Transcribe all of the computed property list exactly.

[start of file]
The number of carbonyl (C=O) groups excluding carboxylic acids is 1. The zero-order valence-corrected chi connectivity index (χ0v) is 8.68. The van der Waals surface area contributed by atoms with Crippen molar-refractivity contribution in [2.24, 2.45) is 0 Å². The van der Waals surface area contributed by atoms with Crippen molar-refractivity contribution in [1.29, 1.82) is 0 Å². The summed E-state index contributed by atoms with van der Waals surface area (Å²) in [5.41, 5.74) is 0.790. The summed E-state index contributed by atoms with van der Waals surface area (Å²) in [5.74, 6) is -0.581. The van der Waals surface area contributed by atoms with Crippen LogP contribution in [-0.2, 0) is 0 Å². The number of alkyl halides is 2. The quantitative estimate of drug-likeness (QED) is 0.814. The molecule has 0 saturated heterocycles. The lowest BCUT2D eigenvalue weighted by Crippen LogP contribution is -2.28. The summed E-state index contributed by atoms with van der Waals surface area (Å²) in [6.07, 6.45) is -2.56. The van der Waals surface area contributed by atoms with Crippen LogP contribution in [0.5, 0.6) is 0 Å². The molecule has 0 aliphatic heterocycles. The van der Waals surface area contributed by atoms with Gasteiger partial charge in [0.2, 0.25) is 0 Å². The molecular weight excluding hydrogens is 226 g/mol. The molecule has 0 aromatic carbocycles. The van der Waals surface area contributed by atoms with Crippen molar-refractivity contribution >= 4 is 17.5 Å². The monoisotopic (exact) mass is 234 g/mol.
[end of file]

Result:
The number of carbonyl (C=O) groups excluding carboxylic acids is 1. The zero-order valence-corrected chi connectivity index (χ0v) is 8.68. The van der Waals surface area contributed by atoms with Crippen molar-refractivity contribution in [2.24, 2.45) is 0 Å². The van der Waals surface area contributed by atoms with Crippen molar-refractivity contribution in [1.29, 1.82) is 0 Å². The summed E-state index contributed by atoms with van der Waals surface area (Å²) in [5.41, 5.74) is 0.790. The summed E-state index contributed by atoms with van der Waals surface area (Å²) in [5.74, 6) is -0.581. The van der Waals surface area contributed by atoms with Crippen LogP contribution in [-0.2, 0) is 0 Å². The number of alkyl halides is 2. The quantitative estimate of drug-likeness (QED) is 0.814. The molecule has 0 saturated heterocycles. The lowest BCUT2D eigenvalue weighted by Crippen LogP contribution is -2.28. The summed E-state index contributed by atoms with van der Waals surface area (Å²) in [6.07, 6.45) is -2.56. The van der Waals surface area contributed by atoms with Crippen LogP contribution in [0.5, 0.6) is 0 Å². The molecule has 0 aliphatic heterocycles. The van der Waals surface area contributed by atoms with Gasteiger partial charge in [0.2, 0.25) is 0 Å². The molecular weight excluding hydrogens is 226 g/mol. The molecule has 0 aromatic carbocycles. The van der Waals surface area contributed by atoms with Crippen molar-refractivity contribution >= 4 is 17.5 Å². The monoisotopic (exact) mass is 234 g/mol.